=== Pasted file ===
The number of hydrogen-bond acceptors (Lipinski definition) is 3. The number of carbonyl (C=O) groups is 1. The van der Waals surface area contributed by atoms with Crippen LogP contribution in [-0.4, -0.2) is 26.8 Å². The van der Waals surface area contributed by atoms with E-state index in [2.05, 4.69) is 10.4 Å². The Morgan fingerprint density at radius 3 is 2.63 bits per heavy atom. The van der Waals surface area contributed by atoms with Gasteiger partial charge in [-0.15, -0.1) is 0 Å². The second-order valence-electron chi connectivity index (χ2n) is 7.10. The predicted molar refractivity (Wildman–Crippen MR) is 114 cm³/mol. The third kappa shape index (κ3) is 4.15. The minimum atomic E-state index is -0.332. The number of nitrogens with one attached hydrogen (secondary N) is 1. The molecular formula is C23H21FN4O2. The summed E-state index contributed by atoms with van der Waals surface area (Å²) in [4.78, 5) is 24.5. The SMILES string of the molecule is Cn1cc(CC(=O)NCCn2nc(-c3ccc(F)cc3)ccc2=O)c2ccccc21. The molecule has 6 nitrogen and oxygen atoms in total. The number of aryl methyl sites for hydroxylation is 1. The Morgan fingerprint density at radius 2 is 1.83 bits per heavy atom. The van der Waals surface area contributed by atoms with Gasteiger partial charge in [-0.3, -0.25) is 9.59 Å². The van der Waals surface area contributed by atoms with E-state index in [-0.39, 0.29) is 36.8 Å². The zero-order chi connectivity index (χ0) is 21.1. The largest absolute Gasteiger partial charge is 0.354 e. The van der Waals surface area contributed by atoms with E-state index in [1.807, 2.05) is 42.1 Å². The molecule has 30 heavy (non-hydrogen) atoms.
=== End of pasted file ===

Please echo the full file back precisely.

The number of hydrogen-bond acceptors (Lipinski definition) is 3. The number of carbonyl (C=O) groups is 1. The van der Waals surface area contributed by atoms with Crippen LogP contribution in [-0.4, -0.2) is 26.8 Å². The van der Waals surface area contributed by atoms with E-state index in [2.05, 4.69) is 10.4 Å². The Morgan fingerprint density at radius 3 is 2.63 bits per heavy atom. The van der Waals surface area contributed by atoms with Gasteiger partial charge in [-0.15, -0.1) is 0 Å². The second-order valence-electron chi connectivity index (χ2n) is 7.10. The predicted molar refractivity (Wildman–Crippen MR) is 114 cm³/mol. The third kappa shape index (κ3) is 4.15. The minimum atomic E-state index is -0.332. The number of nitrogens with one attached hydrogen (secondary N) is 1. The molecular formula is C23H21FN4O2. The summed E-state index contributed by atoms with van der Waals surface area (Å²) in [4.78, 5) is 24.5. The SMILES string of the molecule is Cn1cc(CC(=O)NCCn2nc(-c3ccc(F)cc3)ccc2=O)c2ccccc21. The molecule has 6 nitrogen and oxygen atoms in total. The number of aryl methyl sites for hydroxylation is 1. The Morgan fingerprint density at radius 2 is 1.83 bits per heavy atom. The van der Waals surface area contributed by atoms with Gasteiger partial charge in [-0.3, -0.25) is 9.59 Å². The van der Waals surface area contributed by atoms with E-state index in [-0.39, 0.29) is 36.8 Å². The zero-order chi connectivity index (χ0) is 21.1. The largest absolute Gasteiger partial charge is 0.354 e. The van der Waals surface area contributed by atoms with E-state index in [1.807, 2.05) is 42.1 Å². The molecule has 30 heavy (non-hydrogen) atoms.